When the holiday season ends, you take down your festive decorations, ease back into work and resume life as normal. But for many Americans who rack up debt during the most wonderful time of the year, the holidays aren’t over until the bills are paid off.
Americans took on an average of $1,325 of holiday debt in 2019, according to a survey conducted by MagnifyMoney. The vast majority of respondents won’t be paying off their holiday debt by January.
It should come as no surprise that consumers are taking on holiday debt again, considering our survey findings from years past. Holiday debt rose 8% this year, from $1,230 in 2018 to $1,325 in 2019. Since we first conducted this survey in 2015, holiday debt has risen 34%.
For the purposes of our survey, holiday debt includes any seasonal costs, such as Christmas gift-giving, plane tickets for traveling home or groceries for Hanukkah dinner. Gift-giving (and, by extension, retail spending) is a large component of holiday debt. The industry trends of rising retail sales may contribute to the increase in holiday debt represented in our survey, which was fielded from Dec. 20 to Dec. 23.
Holiday retail sales grew 3.4% this year, while online sales grew 18.8%, according to Mastercard SpendingPulse™, a market intelligence service. SpendingPulse monitored sales activity from Nov. 1 to Dec. 24 across Mastercard accounts to compile its data.
Debt amounts were clearly split among generational lines:
Keep in mind that just because baby boomers only took on $606 in holiday debt this year doesn’t mean that they spent less this holiday season. It just means that they assumed less debt in doing so. They could have saved throughout the year or dipped into cash or savings to pay for holiday-related expenses.
Besides taking on less debt, older generations are more likely to pay off their debts sooner than their younger counterparts. Baby boomers are most likely to pay off their debt within one month, while millennials are most likely to just pay the minimum balance on their accounts.
Across gender lines, men were heavier spenders. Men assumed $1,450 in holiday debt, about $250 more than women.
A large majority of respondents (78%) said that they won’t pay off their holiday debt by January. This is a daunting prospect for credit card and store card users in particular, who will accrue interest unless they pay off their purchases when the statement balance is due.
Just 22% of respondents will pay off their debt within one month.
For the 15% of consumers who will only make the minimum payments on their holiday purchases, it could take months or years to pay off that debt. These borrowers will also pay the most interest on their purchases in the long run.
It would take more than five years to pay off $1,325 making minimum monthly payments of $30 with an interest rate of 15.1%. Plus, you’d be paying more than $600 in interest by the time you’re done paying down debt, years after the holiday has ended.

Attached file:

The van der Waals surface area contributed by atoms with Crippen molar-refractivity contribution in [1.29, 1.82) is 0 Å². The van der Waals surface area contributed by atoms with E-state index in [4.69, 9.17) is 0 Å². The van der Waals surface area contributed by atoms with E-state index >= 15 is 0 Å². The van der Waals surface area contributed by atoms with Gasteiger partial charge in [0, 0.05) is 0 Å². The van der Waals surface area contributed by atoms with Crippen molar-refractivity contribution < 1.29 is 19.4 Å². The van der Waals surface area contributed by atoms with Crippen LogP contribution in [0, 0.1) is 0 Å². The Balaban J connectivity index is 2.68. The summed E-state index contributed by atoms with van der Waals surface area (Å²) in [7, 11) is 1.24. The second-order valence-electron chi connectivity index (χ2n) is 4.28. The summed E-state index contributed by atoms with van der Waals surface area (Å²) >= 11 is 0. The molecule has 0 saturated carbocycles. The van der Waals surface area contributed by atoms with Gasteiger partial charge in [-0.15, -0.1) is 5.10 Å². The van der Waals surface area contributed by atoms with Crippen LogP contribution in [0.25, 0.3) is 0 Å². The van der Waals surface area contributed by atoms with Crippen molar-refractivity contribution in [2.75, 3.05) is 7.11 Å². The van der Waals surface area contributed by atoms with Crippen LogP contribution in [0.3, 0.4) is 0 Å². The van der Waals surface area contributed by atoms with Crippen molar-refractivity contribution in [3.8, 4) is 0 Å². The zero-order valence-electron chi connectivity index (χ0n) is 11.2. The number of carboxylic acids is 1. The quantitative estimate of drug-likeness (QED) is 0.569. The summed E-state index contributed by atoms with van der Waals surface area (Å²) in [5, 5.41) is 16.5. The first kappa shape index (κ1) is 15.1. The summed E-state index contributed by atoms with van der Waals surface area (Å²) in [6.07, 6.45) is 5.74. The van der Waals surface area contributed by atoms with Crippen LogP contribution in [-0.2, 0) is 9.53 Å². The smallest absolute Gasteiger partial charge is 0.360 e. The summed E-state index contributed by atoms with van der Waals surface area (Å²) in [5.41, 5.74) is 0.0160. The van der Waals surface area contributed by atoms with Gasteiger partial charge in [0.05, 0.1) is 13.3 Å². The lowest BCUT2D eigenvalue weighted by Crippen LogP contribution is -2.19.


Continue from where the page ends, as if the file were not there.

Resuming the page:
We used 15.1% because that is the average interest rate across all open accounts, according to the Federal Reserve. But holiday debt could take even longer to pay off (and cost more), since 36% of survey respondents said they’re paying an interest rate of 20% or more.
American families rely on credit cards to make Christmas miracles happen. Seventy percent of respondents funded their holiday spending with credit cards, about the same as last year. Plus, 21% of those surveyed used store cards.
More people are leaning on personal loans to cushion their holiday spending. Twenty percent of respondents used personal loans this holiday season, up from 14% in 2018 and 9% in 2017. So in the span of two seasons, consumers doubled their holiday usage of personal loans.
The use of store cards more than doubled from 10% in 2018 to 21% this year, despite the fact that these cards typically carry higher APRs.
The average store credit card APR is 25.41%, according to CompareCards, which, like MagnifyMoney, is owned by LendingTree. So consumers who don’t pay off their holiday debt by the time the statement is due risk paying much more than the value of the items they bought if they don’t pay off the store card on time.
A LendingTree survey released in early December found that 61% of Americans were dreading the upcoming holidays due to spending. About the same amount of our survey’s respondents (58%) reported being stressed about their holiday debt.
Millennials and Gen Xers reported the most debt-related stress at 68% and 63%, respectively, compared with just 37% of baby boomers. It’s worth reiterating that baby boomers have the least amount of debt, at $606, perhaps contributing to lower stress levels.
Despite the fact that many spenders are stressed about their holiday debt, more than half of them won’t try to consolidate debt or shop around for a better interest rate. Many simply don’t want to bother with another bank.
MagnifyMoney commissioned Qualtrics to conduct an online survey of 1,120 American consumers. The survey was fielded Dec. 20-23, 2019.